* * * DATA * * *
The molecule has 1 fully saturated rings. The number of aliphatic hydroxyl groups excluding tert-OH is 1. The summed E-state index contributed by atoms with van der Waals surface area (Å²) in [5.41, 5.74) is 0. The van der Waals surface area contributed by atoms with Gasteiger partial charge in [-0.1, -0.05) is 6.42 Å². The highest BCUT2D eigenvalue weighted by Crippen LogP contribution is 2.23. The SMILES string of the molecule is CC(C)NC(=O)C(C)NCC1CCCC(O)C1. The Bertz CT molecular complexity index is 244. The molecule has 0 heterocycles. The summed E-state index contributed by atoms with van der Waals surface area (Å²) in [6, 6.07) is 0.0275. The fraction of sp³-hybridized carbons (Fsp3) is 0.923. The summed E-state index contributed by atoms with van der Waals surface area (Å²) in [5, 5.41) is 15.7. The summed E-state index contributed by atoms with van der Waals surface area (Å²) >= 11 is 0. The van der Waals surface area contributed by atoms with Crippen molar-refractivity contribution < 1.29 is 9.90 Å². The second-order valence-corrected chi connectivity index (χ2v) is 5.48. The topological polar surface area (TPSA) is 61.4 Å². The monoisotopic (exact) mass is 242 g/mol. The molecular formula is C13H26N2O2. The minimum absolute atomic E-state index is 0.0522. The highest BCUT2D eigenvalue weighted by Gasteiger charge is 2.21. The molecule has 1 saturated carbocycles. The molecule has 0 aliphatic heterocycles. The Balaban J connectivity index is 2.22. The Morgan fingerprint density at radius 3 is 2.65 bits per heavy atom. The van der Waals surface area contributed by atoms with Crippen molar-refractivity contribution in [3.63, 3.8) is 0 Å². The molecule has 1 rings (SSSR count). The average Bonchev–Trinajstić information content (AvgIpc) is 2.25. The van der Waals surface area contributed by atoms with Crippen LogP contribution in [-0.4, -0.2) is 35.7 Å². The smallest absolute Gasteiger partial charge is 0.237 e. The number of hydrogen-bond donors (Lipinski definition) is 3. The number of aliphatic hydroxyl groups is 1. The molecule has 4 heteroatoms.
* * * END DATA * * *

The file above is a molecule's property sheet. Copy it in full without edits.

The molecule has 1 fully saturated rings. The number of aliphatic hydroxyl groups excluding tert-OH is 1. The summed E-state index contributed by atoms with van der Waals surface area (Å²) in [5.41, 5.74) is 0. The van der Waals surface area contributed by atoms with Gasteiger partial charge in [-0.1, -0.05) is 6.42 Å². The highest BCUT2D eigenvalue weighted by Crippen LogP contribution is 2.23. The SMILES string of the molecule is CC(C)NC(=O)C(C)NCC1CCCC(O)C1. The Bertz CT molecular complexity index is 244. The molecule has 0 heterocycles. The summed E-state index contributed by atoms with van der Waals surface area (Å²) in [6, 6.07) is 0.0275. The fraction of sp³-hybridized carbons (Fsp3) is 0.923. The summed E-state index contributed by atoms with van der Waals surface area (Å²) in [5, 5.41) is 15.7. The summed E-state index contributed by atoms with van der Waals surface area (Å²) >= 11 is 0. The van der Waals surface area contributed by atoms with Crippen molar-refractivity contribution < 1.29 is 9.90 Å². The second-order valence-corrected chi connectivity index (χ2v) is 5.48. The topological polar surface area (TPSA) is 61.4 Å². The monoisotopic (exact) mass is 242 g/mol. The molecular formula is C13H26N2O2. The minimum absolute atomic E-state index is 0.0522. The highest BCUT2D eigenvalue weighted by Gasteiger charge is 2.21. The molecule has 1 saturated carbocycles. The molecule has 0 aliphatic heterocycles. The Balaban J connectivity index is 2.22. The Morgan fingerprint density at radius 3 is 2.65 bits per heavy atom. The van der Waals surface area contributed by atoms with Crippen molar-refractivity contribution in [3.63, 3.8) is 0 Å². The molecule has 1 rings (SSSR count). The average Bonchev–Trinajstić information content (AvgIpc) is 2.25. The van der Waals surface area contributed by atoms with Crippen LogP contribution in [-0.4, -0.2) is 35.7 Å². The smallest absolute Gasteiger partial charge is 0.237 e. The number of hydrogen-bond donors (Lipinski definition) is 3. The number of aliphatic hydroxyl groups is 1. The molecule has 4 heteroatoms.